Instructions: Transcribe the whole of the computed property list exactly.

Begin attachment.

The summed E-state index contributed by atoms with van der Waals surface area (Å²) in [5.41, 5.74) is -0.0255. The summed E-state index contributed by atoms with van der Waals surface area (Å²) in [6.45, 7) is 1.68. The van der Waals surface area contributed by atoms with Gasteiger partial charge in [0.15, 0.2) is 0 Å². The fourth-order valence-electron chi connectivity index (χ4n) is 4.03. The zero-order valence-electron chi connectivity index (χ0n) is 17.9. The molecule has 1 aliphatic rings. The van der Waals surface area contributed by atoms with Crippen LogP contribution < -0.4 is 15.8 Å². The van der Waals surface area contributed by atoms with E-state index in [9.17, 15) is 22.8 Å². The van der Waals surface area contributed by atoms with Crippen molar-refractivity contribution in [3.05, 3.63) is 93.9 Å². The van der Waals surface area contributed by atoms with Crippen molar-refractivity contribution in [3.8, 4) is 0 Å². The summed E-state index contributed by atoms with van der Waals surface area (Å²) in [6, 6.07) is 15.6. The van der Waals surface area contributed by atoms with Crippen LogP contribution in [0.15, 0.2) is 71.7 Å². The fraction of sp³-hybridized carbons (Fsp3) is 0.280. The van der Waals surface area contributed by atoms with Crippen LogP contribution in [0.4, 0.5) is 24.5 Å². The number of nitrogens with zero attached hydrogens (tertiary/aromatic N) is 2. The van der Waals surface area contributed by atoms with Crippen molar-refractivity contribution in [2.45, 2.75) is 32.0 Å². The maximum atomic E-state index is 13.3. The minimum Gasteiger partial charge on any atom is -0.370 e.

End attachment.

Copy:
The summed E-state index contributed by atoms with van der Waals surface area (Å²) in [5.41, 5.74) is -0.0255. The summed E-state index contributed by atoms with van der Waals surface area (Å²) in [6.45, 7) is 1.68. The van der Waals surface area contributed by atoms with Gasteiger partial charge in [0.15, 0.2) is 0 Å². The fourth-order valence-electron chi connectivity index (χ4n) is 4.03. The zero-order valence-electron chi connectivity index (χ0n) is 17.9. The molecule has 1 aliphatic rings. The van der Waals surface area contributed by atoms with Crippen LogP contribution < -0.4 is 15.8 Å². The van der Waals surface area contributed by atoms with E-state index in [9.17, 15) is 22.8 Å². The van der Waals surface area contributed by atoms with Crippen molar-refractivity contribution in [3.05, 3.63) is 93.9 Å². The van der Waals surface area contributed by atoms with Crippen molar-refractivity contribution in [3.8, 4) is 0 Å². The summed E-state index contributed by atoms with van der Waals surface area (Å²) in [6, 6.07) is 15.6. The van der Waals surface area contributed by atoms with Crippen LogP contribution in [0.15, 0.2) is 71.7 Å². The fraction of sp³-hybridized carbons (Fsp3) is 0.280. The van der Waals surface area contributed by atoms with Crippen LogP contribution in [0.4, 0.5) is 24.5 Å². The number of nitrogens with zero attached hydrogens (tertiary/aromatic N) is 2. The van der Waals surface area contributed by atoms with Crippen molar-refractivity contribution in [2.45, 2.75) is 32.0 Å². The maximum atomic E-state index is 13.3. The minimum Gasteiger partial charge on any atom is -0.370 e.